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Endangered Hawaiian Monk Seals Cry Foul Over Selfies

October 22, 2019

Study shows selfie culture impacts how people behave when posting images of an endangered species on social media.


“There’s a seal on the beach! Let’s go get a 'sealfie'!” That must have been what nearly 18 percent of people on Instagram thought before approaching an endangered species. In a recent study, NOAA scientists used social media to monitor human activities around endangered Hawaiian monk seals. They discovered that human disturbance is more common than they thought. 

Scientists Mark Sullivan, Dr. Stacie Robinson, and Dr. Charles Littnan tracked the hashtag #monkseal on Instagram. They were evaluating biological and geographical information, behavioral concerns, human disturbance, and public perceptions. Traditionally, people report non-emergency monk seal sightings to The team compared their findings on social media with the traditional reports—and exposed an ugly truth. Nearly 18 percent of all #monkseal posts suggested a human disturbed the seal. Less than one percent of traditional seal sighting reports suggested the same. 

When Sullivan created his personal Instagram account in 2012, the first hashtag he searched for was #monkseal. “I could not believe how many people were posting pictures of themselves so close to monk seals.” The state of Hawaiʻi and the federal government have regulations that protect Hawaiian monk seals. NOAA recommends that people remain at least 50 feet from endangered Hawaiian monk seals, but people often ignore these guidelines.

“For seal research and conservation activities, NOAA scientists obtain permits that allow them to disturb animals by accident, but I always duck and tip-toe around them. I wouldn’t be doing my job right if I didn’t work hard to avoid scaring them into the water,” says Sullivan.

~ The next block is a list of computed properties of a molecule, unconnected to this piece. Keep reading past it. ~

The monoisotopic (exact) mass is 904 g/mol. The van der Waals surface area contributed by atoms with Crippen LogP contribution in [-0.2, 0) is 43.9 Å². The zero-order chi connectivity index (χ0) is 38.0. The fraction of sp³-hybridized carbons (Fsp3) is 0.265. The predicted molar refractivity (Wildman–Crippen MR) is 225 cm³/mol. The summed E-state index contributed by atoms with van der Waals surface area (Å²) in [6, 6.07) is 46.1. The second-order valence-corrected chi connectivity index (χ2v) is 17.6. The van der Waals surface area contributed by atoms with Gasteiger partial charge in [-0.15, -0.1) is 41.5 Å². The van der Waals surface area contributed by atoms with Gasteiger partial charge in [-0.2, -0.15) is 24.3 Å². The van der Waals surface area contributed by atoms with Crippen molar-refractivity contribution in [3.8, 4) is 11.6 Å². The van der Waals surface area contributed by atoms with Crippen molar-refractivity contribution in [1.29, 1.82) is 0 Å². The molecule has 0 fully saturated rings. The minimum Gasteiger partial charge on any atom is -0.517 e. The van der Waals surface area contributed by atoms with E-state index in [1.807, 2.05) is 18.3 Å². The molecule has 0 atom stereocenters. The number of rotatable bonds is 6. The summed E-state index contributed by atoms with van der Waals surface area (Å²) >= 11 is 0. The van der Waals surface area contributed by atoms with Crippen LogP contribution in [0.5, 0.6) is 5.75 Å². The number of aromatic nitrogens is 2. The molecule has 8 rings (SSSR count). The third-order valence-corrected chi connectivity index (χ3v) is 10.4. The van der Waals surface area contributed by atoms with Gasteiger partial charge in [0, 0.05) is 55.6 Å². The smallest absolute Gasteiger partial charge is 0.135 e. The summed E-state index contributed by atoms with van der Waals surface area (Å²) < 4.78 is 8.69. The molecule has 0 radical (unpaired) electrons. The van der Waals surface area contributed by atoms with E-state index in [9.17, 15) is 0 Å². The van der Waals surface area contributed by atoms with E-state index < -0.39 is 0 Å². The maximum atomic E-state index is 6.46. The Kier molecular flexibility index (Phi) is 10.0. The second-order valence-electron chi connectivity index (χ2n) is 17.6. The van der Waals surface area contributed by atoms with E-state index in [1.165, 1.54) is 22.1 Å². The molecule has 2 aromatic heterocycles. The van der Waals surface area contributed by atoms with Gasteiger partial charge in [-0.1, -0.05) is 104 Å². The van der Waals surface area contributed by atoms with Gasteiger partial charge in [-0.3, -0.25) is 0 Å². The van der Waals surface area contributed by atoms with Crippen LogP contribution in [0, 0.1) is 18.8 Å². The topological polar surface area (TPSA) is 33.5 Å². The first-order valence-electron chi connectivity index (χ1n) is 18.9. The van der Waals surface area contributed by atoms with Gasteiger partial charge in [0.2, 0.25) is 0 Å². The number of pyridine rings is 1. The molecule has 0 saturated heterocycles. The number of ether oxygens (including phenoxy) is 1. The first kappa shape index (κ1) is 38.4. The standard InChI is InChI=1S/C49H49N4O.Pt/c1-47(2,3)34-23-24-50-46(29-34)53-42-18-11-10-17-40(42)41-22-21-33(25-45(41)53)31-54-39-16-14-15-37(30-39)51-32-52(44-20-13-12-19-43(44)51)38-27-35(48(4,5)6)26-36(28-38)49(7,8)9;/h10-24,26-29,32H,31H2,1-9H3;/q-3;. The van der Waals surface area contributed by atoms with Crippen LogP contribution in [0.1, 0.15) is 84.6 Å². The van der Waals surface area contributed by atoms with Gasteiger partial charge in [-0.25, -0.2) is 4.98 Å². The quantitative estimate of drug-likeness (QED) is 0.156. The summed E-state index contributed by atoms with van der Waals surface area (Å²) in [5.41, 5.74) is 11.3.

Pie chart showing 82% no reaction, 16% looking reaction, 1% moving reaction and 1% mouthing or barking reaction.


Seals reacted to human disturbance in nearly 18 percent of social media posts in this study. These reactions were divided into three categories—moving away from the photographer/ person in frame, making a defensive gesture like mouthing or barking, and looking at the person or camera. The remaining 82 percent of posts showed no disturbance to the seal.

Many monk seals in Hawaiʻi are used to crowded beaches and hordes of fans surrounding them, but habituation to human presence can harm seals. This study helps us understand what really happens on the beaches. It also shows that we may need to use social media more often to promote our guidelines and outreach. 

Social media platforms can be an effective tool for wildlife research and conservation programs. When users post pictures and videos of animals, scientists can access these real-time data. They can monitor them for information about animal presence, behavior, and threats to survival. Many conservation programs may benefit from similar work using social media to supplement their research and conservation activities.

Last updated by Pacific Islands Fisheries Science Center on May 06, 2020